Gov. John Bel Edwards announced Friday he vetoed 28 bills, signed into law 477 others, and he is now done with the 2021 Regular Session of the Legislature.
He’s reportedly taking off to Maine for a few days.
But the Legislature may not be done with him. Both Senate President Page Cortez and House Speaker Clay Schexnayder have raised the possibility – even the likelihood – of reconvening on July 20 for an historic session to try to override gubernatorial vetoes. Both Republican legislative leaders have mentioned their disapproval of Edwards’ vetoing Senate Bill 156, which restricts transgender youth from participating in organized sports at public schools.
Edwards said the measure “unfairly targets children who are going through unique challenges and offers solutions to an issue that does not exist in Louisiana.”
Much talk was made at the anger surrounding his veto of a bill that would allow people to carry concealed weapons without permit. But he also signed a measure allowing concealed carry if the person has training.
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Any one of the 28 measures Edwards rejected could be added to the list during the short session where lawmakers would vote up or down on the governor’s decision. The House needs 70 of the 105 representatives to override a gubernatorial veto and the Senate would need 26 of the 39 members to go along.
Edwards dealt with all the measures passed by the Legislature in the session that ended June 10 – none became law without his signature.
He has pushed Louisiana to get vaccinated from the COVID-19, including a lottery of sorts that will hand out cash prizes and scholarships later this month for those who do. So, it came as no surprise that he vetoed three bills that would have created ways for people not to get vaccinated, dismissing the legislation as contributing "to the false narrative that the COVID-19 vaccines are anything other than safe and incredibly effective."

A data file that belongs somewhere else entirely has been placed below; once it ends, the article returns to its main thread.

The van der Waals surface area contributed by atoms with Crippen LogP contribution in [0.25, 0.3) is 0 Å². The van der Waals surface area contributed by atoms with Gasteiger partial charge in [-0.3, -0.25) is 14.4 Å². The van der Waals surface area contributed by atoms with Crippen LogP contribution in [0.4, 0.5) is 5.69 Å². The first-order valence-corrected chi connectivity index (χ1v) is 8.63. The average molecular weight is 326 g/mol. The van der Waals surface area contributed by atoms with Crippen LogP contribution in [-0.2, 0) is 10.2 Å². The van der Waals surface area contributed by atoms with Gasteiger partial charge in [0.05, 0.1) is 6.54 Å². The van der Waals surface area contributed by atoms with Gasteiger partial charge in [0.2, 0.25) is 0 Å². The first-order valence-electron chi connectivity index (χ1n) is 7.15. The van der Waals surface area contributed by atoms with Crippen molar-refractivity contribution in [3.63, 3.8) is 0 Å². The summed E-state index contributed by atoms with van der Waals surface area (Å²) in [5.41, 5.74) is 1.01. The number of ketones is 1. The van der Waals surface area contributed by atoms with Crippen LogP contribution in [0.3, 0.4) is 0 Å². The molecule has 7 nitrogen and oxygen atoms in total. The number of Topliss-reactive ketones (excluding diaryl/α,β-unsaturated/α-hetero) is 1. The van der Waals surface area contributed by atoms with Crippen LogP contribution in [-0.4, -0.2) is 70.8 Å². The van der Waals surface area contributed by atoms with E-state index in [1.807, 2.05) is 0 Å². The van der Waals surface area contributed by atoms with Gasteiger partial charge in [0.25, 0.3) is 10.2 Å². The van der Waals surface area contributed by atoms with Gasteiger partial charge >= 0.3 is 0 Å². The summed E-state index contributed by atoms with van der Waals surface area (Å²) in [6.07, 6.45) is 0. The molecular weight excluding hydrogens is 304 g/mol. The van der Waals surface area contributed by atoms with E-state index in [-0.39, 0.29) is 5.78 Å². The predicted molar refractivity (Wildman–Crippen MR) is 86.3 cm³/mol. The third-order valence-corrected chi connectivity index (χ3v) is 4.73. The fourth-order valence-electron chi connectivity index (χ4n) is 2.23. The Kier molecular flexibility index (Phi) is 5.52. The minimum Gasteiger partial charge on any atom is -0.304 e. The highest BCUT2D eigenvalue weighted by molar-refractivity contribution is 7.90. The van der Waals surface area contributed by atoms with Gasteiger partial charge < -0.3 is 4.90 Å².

Gonzales Republican Kathy Edmonston would have prohibited state agencies, including schools and colleges, from refusing to issue licenses, permits and access to anyone not vaccinated until the U.S. Food & Drug Administration upgrades its emergency permission to a full authorization.
Another Edmonston measure would have forbidden the Office of Motor Vehicles from putting immunization information on driver’s licenses and state identity cards. During testimony, an OMV official said the office couldn’t do that anyway without direct legislative authorization.
Rep. Danny McCormick, R-Oil City, wanted employers exempted from lawsuits if they didn’t require vaccinations of workers and customers.
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Edwards also rejected legislation that would limit how future governors acted during a health emergency. The governor said called the bill “the latest attempt” for legislators to grab power and terminate health emergencies like the one he called for the COVID-19 pandemic. The language also allows legislators to operate in secret and waters down their legal obligation to consult with a public health authority thus making any legislative action “based on the political winds rather than scientific data,” Edwards said.
He vetoed an effort to make school boards post their finances on the Louisiana Checkbook website, saying the districts couldn’t afford the unfunded expense as well as rejecting an expansion of the rules on delivering alcohol that he said could have allowed bringing strong drink to dorms on college campuses.
He refused to create a dedicated funding stream to drug and specialty courts for treatment programs because the wording was vague and would give the Attorney General “sole discretion” in determining what is appropriate in awarding grants.